I failed at classroom management: The scenario
There are kids swinging from the rafters. Spitballs and scrunched up worksheets flying across the room. You are pretty sure there are some kids doing shifty things in the back, but hell if you want to know. Your ears are bleeding from the noise level, and you are damn sure no one can hear your explanation of what an adverb is. And you realize your classroom management is in shambles.
Sound like you?
It was maybe a month into my first-year teaching. The class was at a verifiable screaming level in terms of loudness, kids were being disrespectful, I didn’t have so much as a classroom to set rules upon, and it felt like this was the scenario in every single period. I was crying. An embarrassing amount. And sometimes during school hours. Does this sound familiar? I was starting to have nightmares about someone walking in and just firing me because I was so bad at this. I felt like an impostor.
But I turned it around. (With lots of wine and tough questions.)
And so can you.
I really think part of it was that my teaching program never went over the impossible “what if I don’t have a classroom?” scenario. So much of what we are taught as a teacher in terms of classroom management is dependent upon having an environment you can control. (Can you tell I’m still bitter about this, however long later? Yeah. If you’re an admin, don’t make your teacher’s float. Putting us in a closet is better than making a first-year teacher float.)
So how did I turn my classroom management around? Well, it involved a game plan developed with a glass of wine and rock music (my battle armor!).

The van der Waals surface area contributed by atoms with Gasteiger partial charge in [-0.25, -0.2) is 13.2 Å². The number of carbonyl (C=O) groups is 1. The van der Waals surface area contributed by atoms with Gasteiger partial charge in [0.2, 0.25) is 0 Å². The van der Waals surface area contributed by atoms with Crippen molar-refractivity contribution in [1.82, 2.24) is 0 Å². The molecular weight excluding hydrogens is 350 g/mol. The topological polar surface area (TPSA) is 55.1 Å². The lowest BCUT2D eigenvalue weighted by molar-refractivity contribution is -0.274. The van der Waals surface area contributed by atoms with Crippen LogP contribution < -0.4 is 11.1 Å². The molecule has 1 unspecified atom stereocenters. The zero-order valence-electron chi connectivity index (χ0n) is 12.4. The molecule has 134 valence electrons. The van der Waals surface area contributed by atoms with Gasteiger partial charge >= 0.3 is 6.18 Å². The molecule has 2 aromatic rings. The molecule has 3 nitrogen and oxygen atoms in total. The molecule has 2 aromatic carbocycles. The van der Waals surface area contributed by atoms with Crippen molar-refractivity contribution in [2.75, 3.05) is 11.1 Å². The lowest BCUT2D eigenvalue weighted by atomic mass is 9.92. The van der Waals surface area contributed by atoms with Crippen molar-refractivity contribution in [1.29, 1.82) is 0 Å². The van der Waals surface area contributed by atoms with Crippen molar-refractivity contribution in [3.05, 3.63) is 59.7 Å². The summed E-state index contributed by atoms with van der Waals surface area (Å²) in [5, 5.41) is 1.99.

Step 1: Reflect on your classroom management (Why is there a kid on the rafter to begin with?)
How much of this was out of my control? The environment, and anyone’s behavior that wasn’t my own. Yeah, that cheesy line they give us in teaching programs. But it is the truth. I couldn’t control anyone’s behavior but myself, but dammit, I could devise a way to make these kids understand how hectic this room had gotten. Part of my reflection involved coming to terms with the fact that I was failing in classroom management, but I also wasn’t. I had to take a step back and realize that while I thought it was chaos, others saw it differently. My administrators thought I ran a decent ship (ha!), my coworkers promised me they’d been there too, and every article I looked up online said that it happens.
I took it as a small win that I even realized I needed to fix things, so you should too. You’re making the effort to fix your management, and it probably isn’t even thatbad.
Now, I work with teens. And I am used to them thinking the world is ending because of a breakup or spat with a friend. So it is entirely possible that I was (and you are) entirely too close to the situation to realize that it’s not that bad. Take a step back, and reflect.
Step 2: Feedback (Hey kids, why do you think Trevor is on the rafter?)
This is where I pulled out the big guns. I took a portion of each class period one day, armed with reflection sheets, and had students write down what they think was positive about their classroom environment, how the classroom was managed, and what needed help. Then we talked about it.